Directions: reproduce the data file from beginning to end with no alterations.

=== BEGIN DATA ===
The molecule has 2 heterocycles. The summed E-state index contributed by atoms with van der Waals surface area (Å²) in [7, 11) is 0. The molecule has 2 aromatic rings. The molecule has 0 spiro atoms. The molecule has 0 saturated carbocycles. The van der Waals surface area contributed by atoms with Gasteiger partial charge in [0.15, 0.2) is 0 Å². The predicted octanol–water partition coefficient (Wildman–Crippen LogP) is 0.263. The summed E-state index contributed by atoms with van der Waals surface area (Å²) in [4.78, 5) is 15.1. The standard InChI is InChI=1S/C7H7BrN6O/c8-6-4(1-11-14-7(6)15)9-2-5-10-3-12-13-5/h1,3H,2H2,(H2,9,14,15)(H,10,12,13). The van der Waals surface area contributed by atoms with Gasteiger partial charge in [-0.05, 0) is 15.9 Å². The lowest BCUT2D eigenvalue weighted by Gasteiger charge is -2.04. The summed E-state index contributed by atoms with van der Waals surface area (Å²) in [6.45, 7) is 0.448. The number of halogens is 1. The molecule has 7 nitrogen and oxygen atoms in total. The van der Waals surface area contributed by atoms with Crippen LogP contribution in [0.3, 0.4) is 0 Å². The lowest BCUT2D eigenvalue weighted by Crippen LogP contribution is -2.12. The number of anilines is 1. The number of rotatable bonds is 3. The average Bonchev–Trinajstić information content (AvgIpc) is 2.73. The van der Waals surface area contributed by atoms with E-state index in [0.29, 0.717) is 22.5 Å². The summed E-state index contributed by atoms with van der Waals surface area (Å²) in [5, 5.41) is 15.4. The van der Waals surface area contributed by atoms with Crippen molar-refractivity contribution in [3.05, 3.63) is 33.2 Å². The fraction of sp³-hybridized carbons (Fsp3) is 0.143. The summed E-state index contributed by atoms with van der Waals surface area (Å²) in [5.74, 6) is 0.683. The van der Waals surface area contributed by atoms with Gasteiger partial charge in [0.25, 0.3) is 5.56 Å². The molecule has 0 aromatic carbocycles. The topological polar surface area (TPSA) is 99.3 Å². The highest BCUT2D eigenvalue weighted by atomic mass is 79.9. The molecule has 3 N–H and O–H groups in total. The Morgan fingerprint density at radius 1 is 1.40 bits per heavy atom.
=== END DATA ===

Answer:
The molecule has 2 heterocycles. The summed E-state index contributed by atoms with van der Waals surface area (Å²) in [7, 11) is 0. The molecule has 2 aromatic rings. The molecule has 0 spiro atoms. The molecule has 0 saturated carbocycles. The van der Waals surface area contributed by atoms with Gasteiger partial charge in [0.15, 0.2) is 0 Å². The predicted octanol–water partition coefficient (Wildman–Crippen LogP) is 0.263. The summed E-state index contributed by atoms with van der Waals surface area (Å²) in [4.78, 5) is 15.1. The standard InChI is InChI=1S/C7H7BrN6O/c8-6-4(1-11-14-7(6)15)9-2-5-10-3-12-13-5/h1,3H,2H2,(H2,9,14,15)(H,10,12,13). The van der Waals surface area contributed by atoms with Gasteiger partial charge in [-0.05, 0) is 15.9 Å². The lowest BCUT2D eigenvalue weighted by Gasteiger charge is -2.04. The summed E-state index contributed by atoms with van der Waals surface area (Å²) in [6.45, 7) is 0.448. The number of halogens is 1. The molecule has 7 nitrogen and oxygen atoms in total. The van der Waals surface area contributed by atoms with Crippen LogP contribution in [0.3, 0.4) is 0 Å². The lowest BCUT2D eigenvalue weighted by Crippen LogP contribution is -2.12. The number of anilines is 1. The number of rotatable bonds is 3. The average Bonchev–Trinajstić information content (AvgIpc) is 2.73. The van der Waals surface area contributed by atoms with E-state index in [0.29, 0.717) is 22.5 Å². The summed E-state index contributed by atoms with van der Waals surface area (Å²) in [5, 5.41) is 15.4. The van der Waals surface area contributed by atoms with Crippen molar-refractivity contribution in [3.05, 3.63) is 33.2 Å². The fraction of sp³-hybridized carbons (Fsp3) is 0.143. The summed E-state index contributed by atoms with van der Waals surface area (Å²) in [5.74, 6) is 0.683. The van der Waals surface area contributed by atoms with Gasteiger partial charge in [0.25, 0.3) is 5.56 Å². The molecule has 0 aromatic carbocycles. The topological polar surface area (TPSA) is 99.3 Å². The highest BCUT2D eigenvalue weighted by atomic mass is 79.9. The molecule has 3 N–H and O–H groups in total. The Morgan fingerprint density at radius 1 is 1.40 bits per heavy atom.